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The Best Seats on a New York City Subway, According to New Yorkers

Travel + Leisure logo Travel + Leisure 1/4/2020 Andrea Romano

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(Video via CBS New York)

Ask any New Yorker about the subway, and you will definitely get some strong opinions.

Not only can you expect a tirade on delays, annoying riders, and the random animals (including ducks and raccoons) that dwell near the tracks, but pretty much every New York subway rider will have an opinion on the best seat.

According to Gothamist, a Twitter user posted a photo of empty seats on a D train with numbers added to them. The seats consist of an L-shaped layout, including a three-person bench (numbers one through three) and a two-person bench (numbers four and five) that sits perpendicular to the three-seater.

The Twitter user asked, “All my New Yorkers, which is the best seat?”

Of course, New York Twitter responded with gusto.

For all the non-New Yorkers out there, you may think that a seat is just a seat, and that there’s no real difference between them, right? Wrong. There are lots of pros and cons to which seat you choose (or settle for, more often).

For example, seat one is closest to the door, and if you get on the side where the door opens at your stop, you’re likely to be first off the subway. What bliss. The con, however, is that you may have to deal with an annoying straphanger leaning on the bars or standing with their heavy backpack pushed into your face. It can get uncomfortable.

The advantage of seat two is that it's most likely to be empty, even on a fairly crowded day. If you're lucky enough to encounter riders who don’t sit directly in the middle of two seats (the nerve), you may be able to rest your feet. Of course, this seat also means you’re more likely to be smushed between other riders, especially when everyone is wearing puffy winter coats.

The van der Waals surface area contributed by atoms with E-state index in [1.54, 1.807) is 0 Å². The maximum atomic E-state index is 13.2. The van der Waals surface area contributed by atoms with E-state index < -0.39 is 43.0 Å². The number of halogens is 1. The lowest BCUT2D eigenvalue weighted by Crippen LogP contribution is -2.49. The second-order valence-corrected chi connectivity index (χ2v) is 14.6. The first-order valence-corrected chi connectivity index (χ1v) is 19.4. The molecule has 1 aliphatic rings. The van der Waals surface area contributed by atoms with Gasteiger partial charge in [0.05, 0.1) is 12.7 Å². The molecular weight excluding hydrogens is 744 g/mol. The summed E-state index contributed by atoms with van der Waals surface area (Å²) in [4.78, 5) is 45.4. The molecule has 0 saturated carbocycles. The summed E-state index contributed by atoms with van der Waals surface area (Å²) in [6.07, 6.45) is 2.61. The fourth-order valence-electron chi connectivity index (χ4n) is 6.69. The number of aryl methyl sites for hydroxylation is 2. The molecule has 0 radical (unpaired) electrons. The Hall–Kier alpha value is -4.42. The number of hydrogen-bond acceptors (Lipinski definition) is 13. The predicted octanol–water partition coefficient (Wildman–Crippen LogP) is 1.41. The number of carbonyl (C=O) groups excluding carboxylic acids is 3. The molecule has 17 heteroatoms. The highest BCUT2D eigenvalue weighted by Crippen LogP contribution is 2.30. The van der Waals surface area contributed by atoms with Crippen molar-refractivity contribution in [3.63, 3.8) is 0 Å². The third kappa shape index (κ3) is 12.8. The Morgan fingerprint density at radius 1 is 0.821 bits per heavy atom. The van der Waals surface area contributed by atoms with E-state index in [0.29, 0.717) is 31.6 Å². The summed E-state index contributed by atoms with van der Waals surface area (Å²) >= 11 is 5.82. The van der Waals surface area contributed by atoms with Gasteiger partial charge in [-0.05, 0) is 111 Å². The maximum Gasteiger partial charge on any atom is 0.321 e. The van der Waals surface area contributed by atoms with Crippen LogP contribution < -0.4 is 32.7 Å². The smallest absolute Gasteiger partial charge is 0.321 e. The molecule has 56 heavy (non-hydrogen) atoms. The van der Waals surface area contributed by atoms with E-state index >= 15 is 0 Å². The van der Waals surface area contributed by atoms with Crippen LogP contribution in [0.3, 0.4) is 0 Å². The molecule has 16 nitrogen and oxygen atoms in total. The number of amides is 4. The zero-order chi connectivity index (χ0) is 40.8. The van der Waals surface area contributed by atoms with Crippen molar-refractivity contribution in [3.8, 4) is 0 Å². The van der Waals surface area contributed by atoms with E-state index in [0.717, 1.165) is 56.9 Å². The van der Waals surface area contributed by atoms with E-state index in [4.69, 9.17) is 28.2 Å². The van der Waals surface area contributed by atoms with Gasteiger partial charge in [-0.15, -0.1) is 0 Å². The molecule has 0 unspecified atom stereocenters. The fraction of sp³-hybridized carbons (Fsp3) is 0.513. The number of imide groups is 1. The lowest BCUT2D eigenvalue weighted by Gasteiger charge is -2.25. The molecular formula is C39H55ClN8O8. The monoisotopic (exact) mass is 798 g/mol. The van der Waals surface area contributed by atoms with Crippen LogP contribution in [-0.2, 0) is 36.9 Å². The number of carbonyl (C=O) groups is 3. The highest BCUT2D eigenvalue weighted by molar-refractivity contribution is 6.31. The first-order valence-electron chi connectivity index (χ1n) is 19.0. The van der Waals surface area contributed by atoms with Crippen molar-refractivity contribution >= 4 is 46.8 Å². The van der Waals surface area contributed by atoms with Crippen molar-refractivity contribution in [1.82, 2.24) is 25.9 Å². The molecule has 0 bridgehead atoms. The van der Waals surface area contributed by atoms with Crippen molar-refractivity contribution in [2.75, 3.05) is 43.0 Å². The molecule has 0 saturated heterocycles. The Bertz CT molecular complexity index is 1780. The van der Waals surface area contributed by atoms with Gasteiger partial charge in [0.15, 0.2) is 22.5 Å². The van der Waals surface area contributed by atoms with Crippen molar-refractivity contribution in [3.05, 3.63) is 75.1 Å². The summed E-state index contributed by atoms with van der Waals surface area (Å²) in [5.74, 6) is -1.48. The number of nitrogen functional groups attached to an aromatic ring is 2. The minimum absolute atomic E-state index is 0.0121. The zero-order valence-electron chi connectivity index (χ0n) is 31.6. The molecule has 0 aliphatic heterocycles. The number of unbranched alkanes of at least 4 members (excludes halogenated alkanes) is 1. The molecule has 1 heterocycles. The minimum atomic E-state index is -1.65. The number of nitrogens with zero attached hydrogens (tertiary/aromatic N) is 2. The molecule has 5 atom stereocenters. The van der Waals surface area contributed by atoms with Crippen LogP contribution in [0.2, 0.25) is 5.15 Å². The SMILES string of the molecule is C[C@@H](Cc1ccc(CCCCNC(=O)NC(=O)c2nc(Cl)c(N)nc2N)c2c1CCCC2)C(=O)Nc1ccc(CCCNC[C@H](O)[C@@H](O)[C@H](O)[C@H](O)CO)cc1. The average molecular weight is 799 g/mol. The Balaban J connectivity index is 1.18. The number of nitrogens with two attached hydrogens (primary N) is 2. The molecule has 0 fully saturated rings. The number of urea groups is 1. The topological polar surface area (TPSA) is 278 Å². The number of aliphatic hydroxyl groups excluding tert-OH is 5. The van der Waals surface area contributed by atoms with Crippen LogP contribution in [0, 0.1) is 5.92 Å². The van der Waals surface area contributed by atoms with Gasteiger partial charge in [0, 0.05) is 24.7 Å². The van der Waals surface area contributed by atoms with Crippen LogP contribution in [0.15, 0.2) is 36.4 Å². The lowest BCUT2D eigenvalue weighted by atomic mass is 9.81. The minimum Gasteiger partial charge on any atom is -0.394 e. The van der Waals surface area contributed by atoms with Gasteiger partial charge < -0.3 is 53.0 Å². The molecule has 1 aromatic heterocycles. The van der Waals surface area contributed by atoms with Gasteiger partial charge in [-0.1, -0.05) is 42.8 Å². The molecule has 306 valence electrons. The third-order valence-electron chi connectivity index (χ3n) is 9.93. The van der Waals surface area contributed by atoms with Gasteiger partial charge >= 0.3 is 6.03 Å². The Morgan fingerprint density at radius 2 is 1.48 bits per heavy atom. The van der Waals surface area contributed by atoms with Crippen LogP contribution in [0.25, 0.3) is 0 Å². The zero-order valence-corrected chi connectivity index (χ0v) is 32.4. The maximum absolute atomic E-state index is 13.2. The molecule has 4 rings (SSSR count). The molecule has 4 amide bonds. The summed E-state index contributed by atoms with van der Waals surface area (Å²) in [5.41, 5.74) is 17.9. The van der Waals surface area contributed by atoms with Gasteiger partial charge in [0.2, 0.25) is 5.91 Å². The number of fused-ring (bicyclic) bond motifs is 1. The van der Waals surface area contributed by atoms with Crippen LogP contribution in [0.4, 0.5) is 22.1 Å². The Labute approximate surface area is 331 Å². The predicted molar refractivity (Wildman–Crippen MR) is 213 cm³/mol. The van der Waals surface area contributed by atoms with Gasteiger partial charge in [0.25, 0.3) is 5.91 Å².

Seat three offers a bit more room, since it’s on the edge of a bench, but you may also run into people pushing their knees into you.

Seat four is also often left empty, since some people are a bit too tall to sit in the narrow area. However, if you can manage to squeeze in, you'll have a nice corner and very few space issues, even in a crowded car.

Seat five is also a good option because it has the benefits of seats four and three, but with a little legroom. Most people opt to sit with their backs to seat four, but if you do that, you’ll wind up with your legs in a narrow aisle, so expect dirty looks.

However, as Gothamist points out, there is no “best” seat since no one is the same. Also, the question itself does not account for other factors, like how crowded the train is, who you’re sitting next to, or the duration of your trip.

Still, people had their opinions. There’s no clear winner in this debate, but there were a lot of responses, including from celebrities like J. Smith-Cameron (HBO’s Succession), author Bess Kalb, and actress/author Amber Tamblyn.

You could say, one man’s (or woman’s) best seat is another man’s (or woman’s) worst. If New Yorkers can agree on anything, it’s that we can’t agree on where to sit.

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